7:28 AM ET - The crowds at 4am were already restless, pressing security about letting them in, flashing a rainbow of passes and tickets and credentials. There are so many ways to get into the Inauguration of the 44th president besides being invited. Hundreds of folks have volunteered to help, many more are doing security work, there are also guests of various levels, press, catering and concessions. Just those categories alone could fill a huge swatch of the mall. But at 4:30 the crowds of just regular folks was already so massive that it drifted away from the Capitol finding leaks in the security plan and flowing into the mall near the Washington Monument. We spent an hour flashing our Secret Service media credentials at defiant D.C. police before gaining entrance to where we are doing live shots at 12th Street on the Mall, quite a distance away from the stage. Yet this far back ordinary people had broken through by the hundreds and bypassed the bag searches and metal detectors to march toward the capitol. A few folks carried paintings they had done of Obama's face. There was a group of women from Memphis who had turned 40 and made a pact to see the first black president sworn in. Correspondent Carol Costello got people to jump up and down with her to keep warm while she waiting to interview them on live TV. It is SO cold, cold enough that the tights, long johns and pants I'm wearing feel thin, cold enough the hand warmers keep failing and my eyes tear and chill. It's shocking to see so many children out here with no gloves. I don't know what the crowd estimates say but I grew up in this town and I just can't recall a crowd this big. They just opened security gates at 7am for the folks who didn't jump the line, so this is not even the half of it. The Capitol is so far off in the distance like this cold beer in the dessert and if these folks keep walking they can still get a lot closer than our little pen at 12th street. The sun is rising full now and you just begin to see everybody. And Wow, we are FIVE hours away and this is already something enormous. Here's a tip. If you're not here, keep trying. The people who've gotten this far all seem to have the same advice. Take Metro, L'Enfant Plaza stop sounds like a good one. Walk toward the Mall. You probably won't be able to get in there but just keep walking away from the Capitol toward the Monument until you find an entry point that D.C. police have let open. Then get yourself onto the Mall and walk toward the Capitol again to get as close as you can. People are packing in so at this hour you can still get a great vantage point even if you didn't get here at 3am. And, if you cant, the jumbotrons are everywhere and the experience of just being with the crowd has its own allure. Oh, one more thing, dress warmer than you've ever dressed before. Not like you're skiiing but warmer. You'll be standing still in a huge wind tunnel for hours!! From CNN Producer Rose Arce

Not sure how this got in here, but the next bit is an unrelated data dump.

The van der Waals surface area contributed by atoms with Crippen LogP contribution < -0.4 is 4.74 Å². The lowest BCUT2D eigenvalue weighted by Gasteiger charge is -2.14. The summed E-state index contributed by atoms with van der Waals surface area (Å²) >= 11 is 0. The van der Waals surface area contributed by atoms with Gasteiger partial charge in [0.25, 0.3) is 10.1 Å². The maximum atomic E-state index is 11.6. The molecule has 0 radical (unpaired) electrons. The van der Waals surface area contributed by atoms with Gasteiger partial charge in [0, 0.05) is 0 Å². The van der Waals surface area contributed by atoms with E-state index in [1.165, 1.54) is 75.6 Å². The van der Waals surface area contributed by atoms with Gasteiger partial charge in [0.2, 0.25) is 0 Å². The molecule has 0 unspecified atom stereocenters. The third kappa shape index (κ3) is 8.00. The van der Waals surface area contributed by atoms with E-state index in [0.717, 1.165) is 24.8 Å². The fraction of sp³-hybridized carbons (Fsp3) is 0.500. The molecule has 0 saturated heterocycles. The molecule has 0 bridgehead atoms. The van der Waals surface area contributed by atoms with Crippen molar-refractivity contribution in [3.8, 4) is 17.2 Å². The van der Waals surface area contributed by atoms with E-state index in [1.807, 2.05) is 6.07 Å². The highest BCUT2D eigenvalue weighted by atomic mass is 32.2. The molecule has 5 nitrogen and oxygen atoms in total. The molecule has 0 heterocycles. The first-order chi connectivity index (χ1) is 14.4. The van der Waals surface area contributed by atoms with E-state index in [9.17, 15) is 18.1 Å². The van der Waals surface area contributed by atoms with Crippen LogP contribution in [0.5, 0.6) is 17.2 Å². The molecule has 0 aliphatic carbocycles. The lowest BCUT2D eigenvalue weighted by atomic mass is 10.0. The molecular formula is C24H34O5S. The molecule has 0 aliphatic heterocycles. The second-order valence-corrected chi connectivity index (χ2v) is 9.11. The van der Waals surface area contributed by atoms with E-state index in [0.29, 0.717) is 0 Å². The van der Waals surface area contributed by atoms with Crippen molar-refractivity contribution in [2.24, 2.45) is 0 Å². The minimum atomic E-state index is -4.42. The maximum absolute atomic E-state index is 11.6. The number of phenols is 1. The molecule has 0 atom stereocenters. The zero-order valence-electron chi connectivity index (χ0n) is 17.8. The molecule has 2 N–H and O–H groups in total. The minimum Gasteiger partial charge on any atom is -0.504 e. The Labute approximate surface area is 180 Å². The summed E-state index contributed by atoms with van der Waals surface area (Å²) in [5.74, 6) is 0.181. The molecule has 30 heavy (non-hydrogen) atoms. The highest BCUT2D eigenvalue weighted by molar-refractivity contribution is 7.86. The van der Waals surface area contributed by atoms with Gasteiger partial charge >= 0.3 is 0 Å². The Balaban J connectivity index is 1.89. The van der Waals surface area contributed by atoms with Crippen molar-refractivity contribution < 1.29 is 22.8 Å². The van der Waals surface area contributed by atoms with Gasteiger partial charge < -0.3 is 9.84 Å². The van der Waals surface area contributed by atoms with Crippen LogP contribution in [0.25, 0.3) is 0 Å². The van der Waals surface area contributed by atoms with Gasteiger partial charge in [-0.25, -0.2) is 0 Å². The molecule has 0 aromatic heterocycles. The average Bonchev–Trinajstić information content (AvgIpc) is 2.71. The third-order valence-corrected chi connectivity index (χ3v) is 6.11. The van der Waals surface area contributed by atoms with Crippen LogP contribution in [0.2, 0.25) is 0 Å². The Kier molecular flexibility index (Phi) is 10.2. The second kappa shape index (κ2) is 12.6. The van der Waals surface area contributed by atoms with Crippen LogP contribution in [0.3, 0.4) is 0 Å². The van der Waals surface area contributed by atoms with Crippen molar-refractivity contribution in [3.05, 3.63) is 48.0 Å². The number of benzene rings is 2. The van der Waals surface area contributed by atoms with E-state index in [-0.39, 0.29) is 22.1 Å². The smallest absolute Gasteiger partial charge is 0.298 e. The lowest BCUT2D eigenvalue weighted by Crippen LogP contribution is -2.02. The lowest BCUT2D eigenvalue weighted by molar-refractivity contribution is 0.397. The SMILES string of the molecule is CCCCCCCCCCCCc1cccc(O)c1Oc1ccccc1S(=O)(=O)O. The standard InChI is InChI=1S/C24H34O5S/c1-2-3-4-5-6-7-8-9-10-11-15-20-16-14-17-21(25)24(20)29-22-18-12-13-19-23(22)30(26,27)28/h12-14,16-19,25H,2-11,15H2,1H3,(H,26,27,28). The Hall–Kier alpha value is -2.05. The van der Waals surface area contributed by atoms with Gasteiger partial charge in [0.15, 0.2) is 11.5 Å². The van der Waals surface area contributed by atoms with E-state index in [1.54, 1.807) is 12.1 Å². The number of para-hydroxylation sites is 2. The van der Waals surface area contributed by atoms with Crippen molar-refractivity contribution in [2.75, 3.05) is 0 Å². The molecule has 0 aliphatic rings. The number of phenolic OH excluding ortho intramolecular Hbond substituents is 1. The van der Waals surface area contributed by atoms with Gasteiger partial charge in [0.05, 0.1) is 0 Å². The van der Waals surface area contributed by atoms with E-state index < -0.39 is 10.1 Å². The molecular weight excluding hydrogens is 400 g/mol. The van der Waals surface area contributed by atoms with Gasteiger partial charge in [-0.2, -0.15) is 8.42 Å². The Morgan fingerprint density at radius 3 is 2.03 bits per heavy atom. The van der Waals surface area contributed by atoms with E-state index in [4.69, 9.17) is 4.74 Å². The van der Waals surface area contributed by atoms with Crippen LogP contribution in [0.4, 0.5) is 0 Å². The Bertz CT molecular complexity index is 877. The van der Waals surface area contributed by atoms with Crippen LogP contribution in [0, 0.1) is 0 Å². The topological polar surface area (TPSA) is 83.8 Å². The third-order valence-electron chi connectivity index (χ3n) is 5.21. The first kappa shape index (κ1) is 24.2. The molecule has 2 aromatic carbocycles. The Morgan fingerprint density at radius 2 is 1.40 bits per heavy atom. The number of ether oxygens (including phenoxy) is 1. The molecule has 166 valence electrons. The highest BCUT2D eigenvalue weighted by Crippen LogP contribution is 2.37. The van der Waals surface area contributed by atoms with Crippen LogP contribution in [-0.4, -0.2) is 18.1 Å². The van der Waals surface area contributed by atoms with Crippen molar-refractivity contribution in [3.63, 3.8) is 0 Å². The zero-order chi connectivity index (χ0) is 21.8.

3:45 AM ET - Getting there: At 345am its eerily quiet walking alongside the Capitol. This area is closed but my media creditials let me slip in. I pass a few police and each ask me for id. I'm still 15 blocks from my live location but I can't help to stop and linger for a moment in front of the stage at the West Front. No one is up there yet but you get that sense history is on the way. The cold starts to get to you if you stay in one place to long. Time to keep moving. From CNN Producer Eric Marrapodi
Monday Jan. 19, 2009